Oceandust

August 8, 2017 auticus 1 comment

The skipped song. I felt for the theme I was going for, it worked better at the end rather than where it falls in the album.

I think a mistake that is often made is that the second we get through a difficult time, things magically get better and there is no more work has to be done. But that’s not the case. Dealing with the fall out and aftermath is an important part of getting through and living a happier and healthier life.

At first glance, this song sounds depressing. It kind of has a “there is no point in continuing, everything is lost” sound to it. But that’s not how I see it. I hear it more as a sobering song, and one that has honest hope. The song opens with some fairly melancholy lyrics “There’s no more wind to be found, in the sails / Hands full of fallen stars and comet tails”. Doesn’t really seem to be the embodiment of hope. But as I said, it’s an honest hope.

What I mean by honest hope is this. It’s realising where you are, and where things are going to go. It’s a sort of realist view. But it’s not looking at things without any wish for things to get better. “I don’t want to pretend” is repeated through the chorus, which ties into that honest hope. It’s a desire to get through it, with the understand it won’t be easy. There isn’t a magical gust of wind that fills our sails, or a star to wish on that’ll bring us unlimited joy.

But it’s also, in a sense, a realisation of your own mortality. At some point, we all die, it’s just the way life is. To me, this song acts as a reminder to use the time we have. Each day we spend defeated is one less day we have. It’s important to remember that and live each day to it’s fullest, and strive as much as you can to overcome.

The chorus is full of that same hope. As I mentioned earlier “I don’t want to pretend” is repeated. It’s so easy to think of life like it is in the movies or books. Where seemingly right after the climax, the characters live happily ever after with little or no adversity. We don’t see that daily struggle. But it’s important to remember, and understand, you don’t have to be stronger right after. You don’t have to be the happiest person on Earth. The important part is make sure you are back on solid ground, and that you have a real, lasting peace, not just a pretend face you are putting on for others.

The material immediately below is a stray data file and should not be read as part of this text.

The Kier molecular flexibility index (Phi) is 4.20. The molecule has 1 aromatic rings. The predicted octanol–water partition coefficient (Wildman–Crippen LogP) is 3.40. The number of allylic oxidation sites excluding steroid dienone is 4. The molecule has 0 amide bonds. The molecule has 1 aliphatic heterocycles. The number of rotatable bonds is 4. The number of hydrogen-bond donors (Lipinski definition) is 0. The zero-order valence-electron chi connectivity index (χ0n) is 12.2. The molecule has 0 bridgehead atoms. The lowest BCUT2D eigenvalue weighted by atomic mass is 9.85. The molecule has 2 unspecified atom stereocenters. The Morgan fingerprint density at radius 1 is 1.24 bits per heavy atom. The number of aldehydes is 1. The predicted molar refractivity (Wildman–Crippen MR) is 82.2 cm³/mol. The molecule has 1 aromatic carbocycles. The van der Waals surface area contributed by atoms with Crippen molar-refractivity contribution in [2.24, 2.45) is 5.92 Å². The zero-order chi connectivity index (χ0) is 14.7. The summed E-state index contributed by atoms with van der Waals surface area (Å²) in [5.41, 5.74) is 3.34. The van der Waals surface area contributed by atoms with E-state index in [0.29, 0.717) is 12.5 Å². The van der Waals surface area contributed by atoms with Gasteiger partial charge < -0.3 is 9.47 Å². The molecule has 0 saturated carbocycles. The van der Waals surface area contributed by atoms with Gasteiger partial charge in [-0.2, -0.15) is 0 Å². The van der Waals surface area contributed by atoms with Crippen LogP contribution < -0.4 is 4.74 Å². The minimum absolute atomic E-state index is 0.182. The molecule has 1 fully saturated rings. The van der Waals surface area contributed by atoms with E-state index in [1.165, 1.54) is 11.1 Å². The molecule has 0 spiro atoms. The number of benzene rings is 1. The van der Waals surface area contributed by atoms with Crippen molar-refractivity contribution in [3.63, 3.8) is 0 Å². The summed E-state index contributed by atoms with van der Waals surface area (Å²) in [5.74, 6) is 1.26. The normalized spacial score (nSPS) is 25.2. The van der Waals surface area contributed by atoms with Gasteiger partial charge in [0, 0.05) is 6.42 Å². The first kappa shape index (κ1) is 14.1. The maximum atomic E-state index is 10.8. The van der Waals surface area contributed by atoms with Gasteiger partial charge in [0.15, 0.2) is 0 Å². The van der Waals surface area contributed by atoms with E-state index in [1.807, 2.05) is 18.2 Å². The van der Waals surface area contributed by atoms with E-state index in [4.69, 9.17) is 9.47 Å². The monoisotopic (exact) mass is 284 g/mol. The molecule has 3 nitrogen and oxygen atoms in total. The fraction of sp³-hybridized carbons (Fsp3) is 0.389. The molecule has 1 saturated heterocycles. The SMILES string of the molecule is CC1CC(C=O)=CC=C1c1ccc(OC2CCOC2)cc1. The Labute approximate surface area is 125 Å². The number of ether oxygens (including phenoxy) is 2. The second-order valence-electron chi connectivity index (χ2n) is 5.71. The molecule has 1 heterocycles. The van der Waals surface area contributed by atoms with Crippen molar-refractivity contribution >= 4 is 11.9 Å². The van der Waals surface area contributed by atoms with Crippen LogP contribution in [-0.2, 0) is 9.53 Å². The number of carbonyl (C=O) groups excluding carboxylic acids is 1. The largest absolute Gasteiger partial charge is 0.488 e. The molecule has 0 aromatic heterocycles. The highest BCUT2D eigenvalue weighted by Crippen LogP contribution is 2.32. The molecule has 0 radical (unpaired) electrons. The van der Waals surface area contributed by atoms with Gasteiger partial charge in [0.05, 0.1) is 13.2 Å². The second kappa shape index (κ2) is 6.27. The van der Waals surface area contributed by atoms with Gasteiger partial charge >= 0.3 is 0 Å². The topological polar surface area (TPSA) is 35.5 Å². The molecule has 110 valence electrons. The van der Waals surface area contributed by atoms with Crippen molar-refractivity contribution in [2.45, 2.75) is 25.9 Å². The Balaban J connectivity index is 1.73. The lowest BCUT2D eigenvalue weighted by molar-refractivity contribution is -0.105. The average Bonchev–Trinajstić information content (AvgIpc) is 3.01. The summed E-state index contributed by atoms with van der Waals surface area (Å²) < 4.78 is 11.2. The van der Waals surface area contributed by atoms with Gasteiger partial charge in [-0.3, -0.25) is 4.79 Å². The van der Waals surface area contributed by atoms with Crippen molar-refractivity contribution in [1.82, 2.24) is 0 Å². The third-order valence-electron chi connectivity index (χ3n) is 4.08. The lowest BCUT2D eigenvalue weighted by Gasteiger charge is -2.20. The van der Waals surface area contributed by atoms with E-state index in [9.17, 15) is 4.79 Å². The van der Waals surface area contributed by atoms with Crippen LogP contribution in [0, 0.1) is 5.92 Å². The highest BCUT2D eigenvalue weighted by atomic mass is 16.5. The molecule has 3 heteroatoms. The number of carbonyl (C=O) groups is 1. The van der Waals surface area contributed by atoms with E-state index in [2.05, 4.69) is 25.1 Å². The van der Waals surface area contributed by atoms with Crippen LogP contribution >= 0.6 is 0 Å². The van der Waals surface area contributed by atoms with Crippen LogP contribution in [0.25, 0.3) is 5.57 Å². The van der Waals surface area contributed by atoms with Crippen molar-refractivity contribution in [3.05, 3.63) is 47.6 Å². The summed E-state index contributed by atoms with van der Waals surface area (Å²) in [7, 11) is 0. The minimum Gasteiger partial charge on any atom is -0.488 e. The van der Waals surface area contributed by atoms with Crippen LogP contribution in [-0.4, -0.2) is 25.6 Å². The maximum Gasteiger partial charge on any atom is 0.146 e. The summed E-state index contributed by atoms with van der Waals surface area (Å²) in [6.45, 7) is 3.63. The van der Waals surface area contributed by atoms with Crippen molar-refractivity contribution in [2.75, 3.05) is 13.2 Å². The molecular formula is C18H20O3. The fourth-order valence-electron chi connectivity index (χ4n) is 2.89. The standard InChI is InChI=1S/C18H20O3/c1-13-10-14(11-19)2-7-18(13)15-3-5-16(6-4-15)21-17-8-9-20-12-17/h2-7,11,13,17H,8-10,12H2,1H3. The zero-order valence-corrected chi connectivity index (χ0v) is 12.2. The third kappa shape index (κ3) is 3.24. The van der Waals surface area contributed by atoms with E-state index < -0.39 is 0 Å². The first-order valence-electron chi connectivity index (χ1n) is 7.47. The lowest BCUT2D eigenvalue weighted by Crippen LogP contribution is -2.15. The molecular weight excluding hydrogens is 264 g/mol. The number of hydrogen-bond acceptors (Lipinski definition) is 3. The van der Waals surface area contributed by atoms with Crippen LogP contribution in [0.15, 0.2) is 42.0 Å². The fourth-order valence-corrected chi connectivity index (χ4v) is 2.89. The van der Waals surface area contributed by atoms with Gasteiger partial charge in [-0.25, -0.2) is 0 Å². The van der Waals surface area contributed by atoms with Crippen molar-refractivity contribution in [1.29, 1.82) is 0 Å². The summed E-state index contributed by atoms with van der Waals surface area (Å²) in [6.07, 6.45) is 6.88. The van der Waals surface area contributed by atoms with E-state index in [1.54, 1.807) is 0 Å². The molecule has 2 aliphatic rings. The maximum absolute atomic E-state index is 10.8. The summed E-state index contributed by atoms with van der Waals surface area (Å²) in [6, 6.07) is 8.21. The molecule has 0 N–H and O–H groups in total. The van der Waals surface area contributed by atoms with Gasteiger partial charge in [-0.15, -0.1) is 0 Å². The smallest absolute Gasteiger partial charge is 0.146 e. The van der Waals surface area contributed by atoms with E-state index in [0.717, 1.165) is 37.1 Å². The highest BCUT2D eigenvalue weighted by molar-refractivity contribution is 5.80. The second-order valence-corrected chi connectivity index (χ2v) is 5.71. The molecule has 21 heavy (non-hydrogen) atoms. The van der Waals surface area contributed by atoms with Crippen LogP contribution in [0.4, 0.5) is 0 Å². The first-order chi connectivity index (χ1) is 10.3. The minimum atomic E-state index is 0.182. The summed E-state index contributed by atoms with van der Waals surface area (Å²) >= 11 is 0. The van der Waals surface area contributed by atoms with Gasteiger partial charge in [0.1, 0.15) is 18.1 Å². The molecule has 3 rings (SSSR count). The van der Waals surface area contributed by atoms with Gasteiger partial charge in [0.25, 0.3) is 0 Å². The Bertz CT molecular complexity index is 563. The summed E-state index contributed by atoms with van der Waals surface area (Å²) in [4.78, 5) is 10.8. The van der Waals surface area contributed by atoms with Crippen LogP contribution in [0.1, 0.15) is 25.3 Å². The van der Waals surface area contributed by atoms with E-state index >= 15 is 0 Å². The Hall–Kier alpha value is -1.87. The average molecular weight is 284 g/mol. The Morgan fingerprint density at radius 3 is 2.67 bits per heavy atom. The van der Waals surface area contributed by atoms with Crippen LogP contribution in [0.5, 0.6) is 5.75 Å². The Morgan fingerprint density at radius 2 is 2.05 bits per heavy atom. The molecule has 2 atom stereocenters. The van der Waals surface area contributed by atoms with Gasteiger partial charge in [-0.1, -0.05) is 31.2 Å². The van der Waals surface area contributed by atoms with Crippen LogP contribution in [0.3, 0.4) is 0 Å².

There is no secret sauce, magic wand, genie in a bottle, or any other sort of magical way to get through that. It’s getting up each day, and slowly working on it. Which the third verse sums up perfectly “There’s no respite to be found in the waves / Each rise and retreat will scrub the blood away.” The world doesn’t back off because we’ve been through a difficult time. It keeps coming wave after wave. But, if we keep getting up every day, keep working on bettering ourselves every day, the blood eventually is scrubbed away.

A friend of mine recently talked about habits and why they are important. Even though it’s mainly focused on writing, the truths are universal. It’s the same way when dealing with the aftermath of a difficult time. One habit that I’ve formed after going through a rather difficult time is journaling daily. I have formed a habit of writing in my journal every day at 7PM. It helps me to process the day and make sure that my headspace is ok. I’ve also had to set reminders to form habits to eat, talk with friends, go on walks, do homework, or whatever else I might want to form a habit on. It doesn’t matter how big or small that habit is. It’s one of the most important parts of getting back on track.

The important thing to remember, it doesn’t stop once the foundation is laid and the house is built. You still have daily cleaning to do, and storms that come to take you out. But, if you have an understanding of the reality of the situation, and put in the hard work, form habits, and strive every day to better yourself, you’ll be prepared for the next storm. You’ll gain the strength that the fair tale characters get right off the bat. The sadness of the experiences may never fade entirely, but they get easier to deal with, because you develop healthy coping mechanisms. Set an end goal, but start small. Form one small habit “I’m going to wake up at X time every day” or whatever else it might be. Once you have that habit/goal formed and accomplished, build from there.

Whenever I’m going through a difficult time, my dad loves to ask me a question: “How do you eat an Elephant?” He’s been asking me that question for years. He knows I tend to look at the bigger picture, and that question acts as a reminder to chunk things out into smaller, more manageable pieces. Which is what I want to leave off this series with. Take it slow, take it in as small of pieces as you need. But work at it each day. At least take one step every day. Eventually, you’ll get to your goal. You will get through it, you will rebuild, but it takes time, and that is ok.

1 Comment on “Oceandust

  1. I love your idea of honest hope, and especially this line: “There isn’t a magical gust of wind that fills our sails, or a star to wish on that’ll bring us unlimited joy.” I also think this idea of honest hope is a healthier approach to looking forward. It requires an understanding that a blind hope doesn’t provide, and I think the understanding of your situation is necessary to grow/move on/etc.

    Also your dad’s question to you is precious. Way to go dad!

    (Also also thanks for the shout out!)

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